- The Washington Times - Tuesday, December 16, 2003

Retailers are heading into the final eight days before Christmas, hoping to avoid slashing prices to unload merchandise before the season is over.

Shoppers won’t likely see the big end-of-season sales that they have come to expect. Retailers are keeping inventories lean this season so they won’t be stuck with excess merchandise that would have to be marked down to sell.

That’s what happened last year, which contributed to disappointing earnings for retailers.

Stores are reporting modest sales gains so far this holiday season, and the last week before Christmas has become critical for retailers.

Just 10 percent of consumers completed their holiday shopping by Dec. 10, according to the National Retail Federation (NRF). Last year, 15 percent of shoppers were finished at this time.

“We are a nation of procrastinators,” said Tracy Mullin, NRF’s president and chief executive. “With many consumers completing their holiday shopping — and some of them just starting — retailers are expecting crowded parking lots and heavy traffic this weekend.”

The Saturday before Christmas has been the busiest shopping day of the season for the last several years, according to the International Council of Shopping Centers (ICSC). Last year sales during the week before Christmas accounted for 41 percent of sales between Thanksgiving and Christmas, the ICSC said.

“It’s likely to be a very busy time, but consumers will not see widespread storewide bargains,” said Michael Niemira, ICSC’s chief economist and director of research. “Extremely lean inventories with improving demand — that combination means less bargains,” Mr. Niemira said.

However, this year, as in the past, shoppers are waiting for big markdowns.

Duncan Simester, professor of marketing at MIT’s Sloan School of Management, said consumers will continue to see sales on certain items and holiday-themed products but not to the same extent as in 2002.

“Retailers were forced to discount heavily last year because they had so much inventory,” Mr. Simester said.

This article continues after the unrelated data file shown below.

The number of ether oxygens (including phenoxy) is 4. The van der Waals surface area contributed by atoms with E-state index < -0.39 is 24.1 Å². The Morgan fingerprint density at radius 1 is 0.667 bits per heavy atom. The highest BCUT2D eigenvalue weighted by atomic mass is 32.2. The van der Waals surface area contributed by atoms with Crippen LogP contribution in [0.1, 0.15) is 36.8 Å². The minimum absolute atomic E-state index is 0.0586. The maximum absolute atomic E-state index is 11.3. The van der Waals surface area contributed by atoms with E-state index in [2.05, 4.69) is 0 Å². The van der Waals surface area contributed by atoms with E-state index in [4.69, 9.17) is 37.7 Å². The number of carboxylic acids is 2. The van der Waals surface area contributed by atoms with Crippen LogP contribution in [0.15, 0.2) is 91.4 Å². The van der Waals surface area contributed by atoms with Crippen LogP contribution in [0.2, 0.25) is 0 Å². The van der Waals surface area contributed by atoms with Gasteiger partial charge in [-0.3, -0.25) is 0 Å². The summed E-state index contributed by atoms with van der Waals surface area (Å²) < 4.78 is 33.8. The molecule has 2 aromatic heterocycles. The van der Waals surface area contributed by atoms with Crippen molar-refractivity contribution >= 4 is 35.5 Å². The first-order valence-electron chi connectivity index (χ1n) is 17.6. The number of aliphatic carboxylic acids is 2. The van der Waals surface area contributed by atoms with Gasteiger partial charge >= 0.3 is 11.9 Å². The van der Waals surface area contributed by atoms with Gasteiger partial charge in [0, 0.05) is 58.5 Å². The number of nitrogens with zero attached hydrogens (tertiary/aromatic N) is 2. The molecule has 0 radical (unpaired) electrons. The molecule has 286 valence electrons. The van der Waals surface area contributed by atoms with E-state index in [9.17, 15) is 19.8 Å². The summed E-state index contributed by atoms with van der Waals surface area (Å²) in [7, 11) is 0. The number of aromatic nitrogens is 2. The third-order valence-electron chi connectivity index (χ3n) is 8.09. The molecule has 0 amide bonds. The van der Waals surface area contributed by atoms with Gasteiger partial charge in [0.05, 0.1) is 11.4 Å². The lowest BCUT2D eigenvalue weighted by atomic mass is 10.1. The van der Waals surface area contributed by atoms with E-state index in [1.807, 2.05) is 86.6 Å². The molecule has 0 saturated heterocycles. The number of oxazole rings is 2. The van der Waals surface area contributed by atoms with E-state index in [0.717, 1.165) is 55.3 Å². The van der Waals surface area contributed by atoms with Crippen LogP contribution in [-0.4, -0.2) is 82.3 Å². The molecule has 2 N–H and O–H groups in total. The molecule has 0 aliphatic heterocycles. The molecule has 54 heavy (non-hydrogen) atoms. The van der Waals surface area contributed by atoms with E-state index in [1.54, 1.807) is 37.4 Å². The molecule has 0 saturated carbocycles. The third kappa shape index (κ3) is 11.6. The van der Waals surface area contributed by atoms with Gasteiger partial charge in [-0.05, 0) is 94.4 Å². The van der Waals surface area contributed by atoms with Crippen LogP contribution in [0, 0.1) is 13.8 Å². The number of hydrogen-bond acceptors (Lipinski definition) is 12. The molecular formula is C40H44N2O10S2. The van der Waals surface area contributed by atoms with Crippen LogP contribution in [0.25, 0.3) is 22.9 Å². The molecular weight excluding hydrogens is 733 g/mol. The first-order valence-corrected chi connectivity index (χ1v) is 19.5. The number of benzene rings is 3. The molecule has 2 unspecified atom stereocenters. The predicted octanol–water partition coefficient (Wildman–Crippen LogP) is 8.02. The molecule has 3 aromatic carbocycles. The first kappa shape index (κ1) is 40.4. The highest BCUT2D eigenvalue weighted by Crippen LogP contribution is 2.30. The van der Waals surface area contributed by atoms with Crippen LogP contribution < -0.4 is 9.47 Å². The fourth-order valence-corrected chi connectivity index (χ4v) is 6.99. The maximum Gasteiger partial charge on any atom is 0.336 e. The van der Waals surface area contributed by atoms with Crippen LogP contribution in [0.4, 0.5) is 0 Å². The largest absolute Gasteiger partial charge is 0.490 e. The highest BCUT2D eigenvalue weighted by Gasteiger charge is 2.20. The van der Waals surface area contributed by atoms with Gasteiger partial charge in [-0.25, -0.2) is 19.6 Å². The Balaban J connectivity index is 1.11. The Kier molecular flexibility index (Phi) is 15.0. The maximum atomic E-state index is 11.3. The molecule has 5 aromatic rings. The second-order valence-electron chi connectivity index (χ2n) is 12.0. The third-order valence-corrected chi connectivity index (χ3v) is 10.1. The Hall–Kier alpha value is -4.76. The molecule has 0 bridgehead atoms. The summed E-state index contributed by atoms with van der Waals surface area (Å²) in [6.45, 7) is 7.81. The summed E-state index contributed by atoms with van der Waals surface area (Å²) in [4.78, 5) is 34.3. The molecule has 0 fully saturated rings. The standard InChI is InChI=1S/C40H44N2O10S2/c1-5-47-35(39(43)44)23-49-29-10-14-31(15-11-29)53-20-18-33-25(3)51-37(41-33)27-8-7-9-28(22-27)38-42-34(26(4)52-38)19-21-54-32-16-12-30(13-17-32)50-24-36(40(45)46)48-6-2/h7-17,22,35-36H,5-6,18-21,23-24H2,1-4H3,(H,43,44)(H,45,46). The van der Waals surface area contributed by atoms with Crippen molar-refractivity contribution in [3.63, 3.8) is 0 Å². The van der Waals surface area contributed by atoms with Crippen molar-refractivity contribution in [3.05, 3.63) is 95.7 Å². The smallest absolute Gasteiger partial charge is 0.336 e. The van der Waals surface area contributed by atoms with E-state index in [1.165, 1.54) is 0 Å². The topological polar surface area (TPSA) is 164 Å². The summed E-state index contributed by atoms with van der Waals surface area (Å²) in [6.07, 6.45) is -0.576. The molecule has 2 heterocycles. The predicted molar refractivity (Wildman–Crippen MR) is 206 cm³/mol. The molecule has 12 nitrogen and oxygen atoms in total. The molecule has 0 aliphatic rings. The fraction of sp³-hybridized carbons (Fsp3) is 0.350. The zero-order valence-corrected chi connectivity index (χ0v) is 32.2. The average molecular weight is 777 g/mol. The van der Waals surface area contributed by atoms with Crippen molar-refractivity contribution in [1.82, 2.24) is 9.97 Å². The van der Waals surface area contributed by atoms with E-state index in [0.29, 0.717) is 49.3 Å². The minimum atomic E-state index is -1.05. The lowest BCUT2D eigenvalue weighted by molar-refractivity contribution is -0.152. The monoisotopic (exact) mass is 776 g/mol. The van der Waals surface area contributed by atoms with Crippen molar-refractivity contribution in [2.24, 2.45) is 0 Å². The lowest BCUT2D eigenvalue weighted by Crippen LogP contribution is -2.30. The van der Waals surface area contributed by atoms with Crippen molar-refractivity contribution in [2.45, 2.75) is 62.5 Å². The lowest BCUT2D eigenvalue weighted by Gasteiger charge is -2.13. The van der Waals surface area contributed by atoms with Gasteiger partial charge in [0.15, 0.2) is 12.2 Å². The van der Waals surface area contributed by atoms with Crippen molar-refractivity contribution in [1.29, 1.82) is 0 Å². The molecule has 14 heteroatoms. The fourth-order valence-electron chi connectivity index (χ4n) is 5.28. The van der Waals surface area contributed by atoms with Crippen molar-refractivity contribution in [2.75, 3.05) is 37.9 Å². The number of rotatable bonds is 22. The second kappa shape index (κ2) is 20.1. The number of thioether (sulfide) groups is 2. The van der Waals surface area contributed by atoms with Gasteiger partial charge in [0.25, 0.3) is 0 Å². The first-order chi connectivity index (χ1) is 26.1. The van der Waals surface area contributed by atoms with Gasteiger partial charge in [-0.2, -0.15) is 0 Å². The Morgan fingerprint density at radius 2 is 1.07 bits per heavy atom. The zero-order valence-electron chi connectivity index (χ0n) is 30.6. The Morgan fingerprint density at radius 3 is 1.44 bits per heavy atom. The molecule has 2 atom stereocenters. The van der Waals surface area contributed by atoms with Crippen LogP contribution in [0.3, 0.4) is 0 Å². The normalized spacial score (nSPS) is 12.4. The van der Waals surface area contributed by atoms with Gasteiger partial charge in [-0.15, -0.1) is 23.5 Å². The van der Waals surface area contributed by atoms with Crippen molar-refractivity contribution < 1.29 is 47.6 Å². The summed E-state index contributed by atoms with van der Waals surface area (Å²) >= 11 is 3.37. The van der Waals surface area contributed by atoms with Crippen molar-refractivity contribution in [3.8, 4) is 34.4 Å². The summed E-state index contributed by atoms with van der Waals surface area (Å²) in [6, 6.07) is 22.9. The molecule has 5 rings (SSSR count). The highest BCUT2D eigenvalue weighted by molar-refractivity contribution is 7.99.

The NRF is expecting holiday sales to increase 5.7 percent this year to $217.4 billion compared with last year.

Sales for the week ending Dec. 13 gained about 3.9 percent from the comparable week in 2002, according to retail-sales tracker ShopperTrak. Sales jumped 17 percent from the prior week ending Dec. 6 when a snowstorm blanketed the Northeast.

Retailers initially were not optimistic about this season, but as last year was disappointing, they expect some improvement, Mr. Simester said.

Wal-Mart Stores Inc. predicted that December growth in same-store sales will be closer to the low end of 3 percent to 5 percent.

Shoppers have delayed holiday purchases and have bought more gift cards. Fewer shoppers visited its stores last week.

Last-minute shoppers will hit a variety of stores to finish their purchases. Nearly 50 percent of consumers planned to finish their shopping at discount stores, while about 44 percent will shop at department stores, the NRF said.

Online sales are continuing to do well this season. Excluding travel and auctions, online sales were up 31 percent to $2.16 billion for the week ended Friday, according to comScore Networks Inc.

Online holiday sales at retailers like Amazon.com Inc. and Barnes & Noble’s Web site may jump this week as shoppers take advantage of deadlines for free shipping of Christmas gifts.

Catalog companies are driving more of their business through their Web sites, according to the Direct Marketing Association. More shoppers are ordering merchandise from mailed catalogs through the Web site.

The association is estimating $133 billion in catalog sales in 2003 — up from $126 billion in 2002. About 37 percent of catalog sales come in the fourth quarter, which includes Halloween and Christmas.

Nearly 64 million shoppers are expected to shop online this holiday season and shell out about $17 billion — a 20 percent increase in November and December sales from last year, according to Jupiter Research.

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